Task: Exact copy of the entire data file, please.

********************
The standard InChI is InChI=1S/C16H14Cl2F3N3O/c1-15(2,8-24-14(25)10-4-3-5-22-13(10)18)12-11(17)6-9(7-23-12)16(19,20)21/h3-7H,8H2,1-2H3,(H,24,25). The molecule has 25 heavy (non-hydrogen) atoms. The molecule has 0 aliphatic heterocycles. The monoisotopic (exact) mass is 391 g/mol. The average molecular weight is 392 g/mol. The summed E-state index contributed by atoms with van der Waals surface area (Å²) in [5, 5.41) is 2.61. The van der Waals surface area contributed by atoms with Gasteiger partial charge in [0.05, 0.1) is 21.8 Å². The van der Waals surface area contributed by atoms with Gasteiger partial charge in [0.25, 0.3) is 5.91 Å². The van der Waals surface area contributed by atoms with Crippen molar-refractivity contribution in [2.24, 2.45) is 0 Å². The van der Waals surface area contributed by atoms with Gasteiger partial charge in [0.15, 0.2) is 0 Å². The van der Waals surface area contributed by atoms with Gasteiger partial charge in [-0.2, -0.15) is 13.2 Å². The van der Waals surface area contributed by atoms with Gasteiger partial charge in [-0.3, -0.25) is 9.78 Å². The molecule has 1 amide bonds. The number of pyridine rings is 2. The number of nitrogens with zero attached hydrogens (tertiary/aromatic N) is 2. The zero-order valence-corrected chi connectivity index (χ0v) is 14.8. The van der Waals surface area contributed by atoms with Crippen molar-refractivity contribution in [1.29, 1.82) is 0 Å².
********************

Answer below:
The standard InChI is InChI=1S/C16H14Cl2F3N3O/c1-15(2,8-24-14(25)10-4-3-5-22-13(10)18)12-11(17)6-9(7-23-12)16(19,20)21/h3-7H,8H2,1-2H3,(H,24,25). The molecule has 25 heavy (non-hydrogen) atoms. The molecule has 0 aliphatic heterocycles. The monoisotopic (exact) mass is 391 g/mol. The average molecular weight is 392 g/mol. The summed E-state index contributed by atoms with van der Waals surface area (Å²) in [5, 5.41) is 2.61. The van der Waals surface area contributed by atoms with Gasteiger partial charge in [0.05, 0.1) is 21.8 Å². The van der Waals surface area contributed by atoms with Gasteiger partial charge in [0.25, 0.3) is 5.91 Å². The van der Waals surface area contributed by atoms with Crippen molar-refractivity contribution in [2.24, 2.45) is 0 Å². The van der Waals surface area contributed by atoms with Gasteiger partial charge in [0.15, 0.2) is 0 Å². The van der Waals surface area contributed by atoms with Gasteiger partial charge in [-0.2, -0.15) is 13.2 Å². The van der Waals surface area contributed by atoms with Gasteiger partial charge in [-0.3, -0.25) is 9.78 Å². The molecule has 1 amide bonds. The number of pyridine rings is 2. The number of nitrogens with zero attached hydrogens (tertiary/aromatic N) is 2. The zero-order valence-corrected chi connectivity index (χ0v) is 14.8. The van der Waals surface area contributed by atoms with Crippen molar-refractivity contribution in [1.29, 1.82) is 0 Å².